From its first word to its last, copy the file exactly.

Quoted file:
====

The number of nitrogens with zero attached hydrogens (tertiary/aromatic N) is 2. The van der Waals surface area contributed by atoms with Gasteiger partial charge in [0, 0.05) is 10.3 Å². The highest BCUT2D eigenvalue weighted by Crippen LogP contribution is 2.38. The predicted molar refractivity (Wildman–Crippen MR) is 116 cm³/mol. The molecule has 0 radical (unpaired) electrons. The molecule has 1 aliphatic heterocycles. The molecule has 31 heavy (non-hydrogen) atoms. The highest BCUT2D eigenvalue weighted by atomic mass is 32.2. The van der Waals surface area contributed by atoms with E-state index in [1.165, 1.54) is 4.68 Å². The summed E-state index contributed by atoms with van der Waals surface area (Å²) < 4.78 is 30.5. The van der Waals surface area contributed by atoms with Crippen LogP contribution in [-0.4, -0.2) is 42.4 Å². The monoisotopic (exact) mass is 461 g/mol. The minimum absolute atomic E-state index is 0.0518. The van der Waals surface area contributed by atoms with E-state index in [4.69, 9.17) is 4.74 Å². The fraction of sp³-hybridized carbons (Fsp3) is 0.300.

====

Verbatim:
The number of nitrogens with zero attached hydrogens (tertiary/aromatic N) is 2. The van der Waals surface area contributed by atoms with Gasteiger partial charge in [0, 0.05) is 10.3 Å². The highest BCUT2D eigenvalue weighted by Crippen LogP contribution is 2.38. The predicted molar refractivity (Wildman–Crippen MR) is 116 cm³/mol. The molecule has 0 radical (unpaired) electrons. The molecule has 1 aliphatic heterocycles. The molecule has 31 heavy (non-hydrogen) atoms. The highest BCUT2D eigenvalue weighted by atomic mass is 32.2. The van der Waals surface area contributed by atoms with E-state index in [1.165, 1.54) is 4.68 Å². The summed E-state index contributed by atoms with van der Waals surface area (Å²) < 4.78 is 30.5. The van der Waals surface area contributed by atoms with Crippen LogP contribution in [-0.4, -0.2) is 42.4 Å². The monoisotopic (exact) mass is 461 g/mol. The minimum absolute atomic E-state index is 0.0518. The van der Waals surface area contributed by atoms with E-state index in [4.69, 9.17) is 4.74 Å². The fraction of sp³-hybridized carbons (Fsp3) is 0.300.